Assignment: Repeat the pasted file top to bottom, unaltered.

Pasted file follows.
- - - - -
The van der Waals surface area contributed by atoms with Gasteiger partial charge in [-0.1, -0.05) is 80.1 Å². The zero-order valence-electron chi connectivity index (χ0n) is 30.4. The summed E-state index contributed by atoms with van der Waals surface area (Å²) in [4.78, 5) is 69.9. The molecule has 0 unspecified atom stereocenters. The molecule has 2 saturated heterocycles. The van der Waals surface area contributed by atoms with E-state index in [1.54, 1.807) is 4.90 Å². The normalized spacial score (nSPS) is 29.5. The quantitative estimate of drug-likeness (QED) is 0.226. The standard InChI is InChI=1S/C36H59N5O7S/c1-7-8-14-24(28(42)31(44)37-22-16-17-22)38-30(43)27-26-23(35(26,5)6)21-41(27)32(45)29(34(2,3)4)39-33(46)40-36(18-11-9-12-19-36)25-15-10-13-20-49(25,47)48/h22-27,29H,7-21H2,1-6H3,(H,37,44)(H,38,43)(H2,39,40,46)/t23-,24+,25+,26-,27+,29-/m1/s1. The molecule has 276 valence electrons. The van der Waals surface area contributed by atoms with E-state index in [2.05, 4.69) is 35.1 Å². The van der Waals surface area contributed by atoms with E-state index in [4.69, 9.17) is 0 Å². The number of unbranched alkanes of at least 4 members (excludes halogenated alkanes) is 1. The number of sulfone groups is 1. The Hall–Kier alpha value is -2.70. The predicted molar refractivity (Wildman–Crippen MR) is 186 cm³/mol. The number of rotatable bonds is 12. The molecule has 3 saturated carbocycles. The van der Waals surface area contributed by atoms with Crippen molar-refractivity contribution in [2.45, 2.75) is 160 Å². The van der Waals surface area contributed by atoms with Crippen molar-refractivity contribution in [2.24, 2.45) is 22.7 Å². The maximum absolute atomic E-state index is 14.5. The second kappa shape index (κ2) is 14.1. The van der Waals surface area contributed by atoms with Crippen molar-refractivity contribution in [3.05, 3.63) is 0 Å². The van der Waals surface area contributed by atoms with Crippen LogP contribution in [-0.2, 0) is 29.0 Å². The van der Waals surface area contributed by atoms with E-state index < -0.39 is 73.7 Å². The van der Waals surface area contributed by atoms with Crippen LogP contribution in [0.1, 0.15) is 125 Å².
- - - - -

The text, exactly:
The van der Waals surface area contributed by atoms with Gasteiger partial charge in [-0.1, -0.05) is 80.1 Å². The zero-order valence-electron chi connectivity index (χ0n) is 30.4. The summed E-state index contributed by atoms with van der Waals surface area (Å²) in [4.78, 5) is 69.9. The molecule has 0 unspecified atom stereocenters. The molecule has 2 saturated heterocycles. The van der Waals surface area contributed by atoms with E-state index in [1.54, 1.807) is 4.90 Å². The normalized spacial score (nSPS) is 29.5. The quantitative estimate of drug-likeness (QED) is 0.226. The standard InChI is InChI=1S/C36H59N5O7S/c1-7-8-14-24(28(42)31(44)37-22-16-17-22)38-30(43)27-26-23(35(26,5)6)21-41(27)32(45)29(34(2,3)4)39-33(46)40-36(18-11-9-12-19-36)25-15-10-13-20-49(25,47)48/h22-27,29H,7-21H2,1-6H3,(H,37,44)(H,38,43)(H2,39,40,46)/t23-,24+,25+,26-,27+,29-/m1/s1. The molecule has 276 valence electrons. The van der Waals surface area contributed by atoms with E-state index in [2.05, 4.69) is 35.1 Å². The van der Waals surface area contributed by atoms with E-state index in [4.69, 9.17) is 0 Å². The number of unbranched alkanes of at least 4 members (excludes halogenated alkanes) is 1. The number of sulfone groups is 1. The Hall–Kier alpha value is -2.70. The predicted molar refractivity (Wildman–Crippen MR) is 186 cm³/mol. The number of rotatable bonds is 12. The molecule has 3 saturated carbocycles. The van der Waals surface area contributed by atoms with Crippen molar-refractivity contribution in [2.45, 2.75) is 160 Å². The van der Waals surface area contributed by atoms with Crippen molar-refractivity contribution in [2.24, 2.45) is 22.7 Å². The maximum absolute atomic E-state index is 14.5. The second kappa shape index (κ2) is 14.1. The van der Waals surface area contributed by atoms with Crippen molar-refractivity contribution in [3.05, 3.63) is 0 Å². The van der Waals surface area contributed by atoms with Crippen LogP contribution in [-0.2, 0) is 29.0 Å². The van der Waals surface area contributed by atoms with E-state index < -0.39 is 73.7 Å². The van der Waals surface area contributed by atoms with Crippen LogP contribution in [0.1, 0.15) is 125 Å².